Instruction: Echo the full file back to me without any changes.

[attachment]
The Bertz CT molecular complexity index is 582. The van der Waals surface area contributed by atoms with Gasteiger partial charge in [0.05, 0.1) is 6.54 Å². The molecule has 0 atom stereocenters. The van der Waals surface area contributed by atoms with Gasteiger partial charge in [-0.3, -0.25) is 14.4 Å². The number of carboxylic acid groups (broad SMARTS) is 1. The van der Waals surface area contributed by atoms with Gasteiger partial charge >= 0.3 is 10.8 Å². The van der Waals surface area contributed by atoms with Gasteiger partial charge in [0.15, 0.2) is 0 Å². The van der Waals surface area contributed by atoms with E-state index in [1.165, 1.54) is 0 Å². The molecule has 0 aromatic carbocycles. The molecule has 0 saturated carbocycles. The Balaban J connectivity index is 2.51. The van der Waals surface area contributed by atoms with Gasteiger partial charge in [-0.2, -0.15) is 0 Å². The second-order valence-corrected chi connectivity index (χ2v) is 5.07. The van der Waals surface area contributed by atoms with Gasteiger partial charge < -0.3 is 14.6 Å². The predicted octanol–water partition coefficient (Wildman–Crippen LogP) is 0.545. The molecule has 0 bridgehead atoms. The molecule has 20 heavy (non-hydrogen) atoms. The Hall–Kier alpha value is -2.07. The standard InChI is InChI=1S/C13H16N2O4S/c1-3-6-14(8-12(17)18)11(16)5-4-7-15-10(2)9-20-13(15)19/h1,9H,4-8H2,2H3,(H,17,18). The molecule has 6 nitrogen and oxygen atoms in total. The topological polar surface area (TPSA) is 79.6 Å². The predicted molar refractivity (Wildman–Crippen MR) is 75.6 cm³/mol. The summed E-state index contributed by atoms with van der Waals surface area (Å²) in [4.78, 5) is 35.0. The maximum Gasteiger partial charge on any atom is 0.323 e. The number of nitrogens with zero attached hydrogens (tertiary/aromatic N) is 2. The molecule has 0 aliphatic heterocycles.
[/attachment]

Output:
The Bertz CT molecular complexity index is 582. The van der Waals surface area contributed by atoms with Gasteiger partial charge in [0.05, 0.1) is 6.54 Å². The molecule has 0 atom stereocenters. The van der Waals surface area contributed by atoms with Gasteiger partial charge in [-0.3, -0.25) is 14.4 Å². The number of carboxylic acid groups (broad SMARTS) is 1. The van der Waals surface area contributed by atoms with Gasteiger partial charge >= 0.3 is 10.8 Å². The van der Waals surface area contributed by atoms with Gasteiger partial charge in [0.15, 0.2) is 0 Å². The van der Waals surface area contributed by atoms with E-state index in [1.165, 1.54) is 0 Å². The molecule has 0 aromatic carbocycles. The molecule has 0 saturated carbocycles. The Balaban J connectivity index is 2.51. The van der Waals surface area contributed by atoms with Gasteiger partial charge in [-0.2, -0.15) is 0 Å². The second-order valence-corrected chi connectivity index (χ2v) is 5.07. The van der Waals surface area contributed by atoms with Gasteiger partial charge < -0.3 is 14.6 Å². The predicted octanol–water partition coefficient (Wildman–Crippen LogP) is 0.545. The molecule has 0 bridgehead atoms. The molecule has 20 heavy (non-hydrogen) atoms. The Hall–Kier alpha value is -2.07. The standard InChI is InChI=1S/C13H16N2O4S/c1-3-6-14(8-12(17)18)11(16)5-4-7-15-10(2)9-20-13(15)19/h1,9H,4-8H2,2H3,(H,17,18). The molecule has 6 nitrogen and oxygen atoms in total. The topological polar surface area (TPSA) is 79.6 Å². The predicted molar refractivity (Wildman–Crippen MR) is 75.6 cm³/mol. The summed E-state index contributed by atoms with van der Waals surface area (Å²) in [4.78, 5) is 35.0. The maximum Gasteiger partial charge on any atom is 0.323 e. The number of nitrogens with zero attached hydrogens (tertiary/aromatic N) is 2. The molecule has 0 aliphatic heterocycles.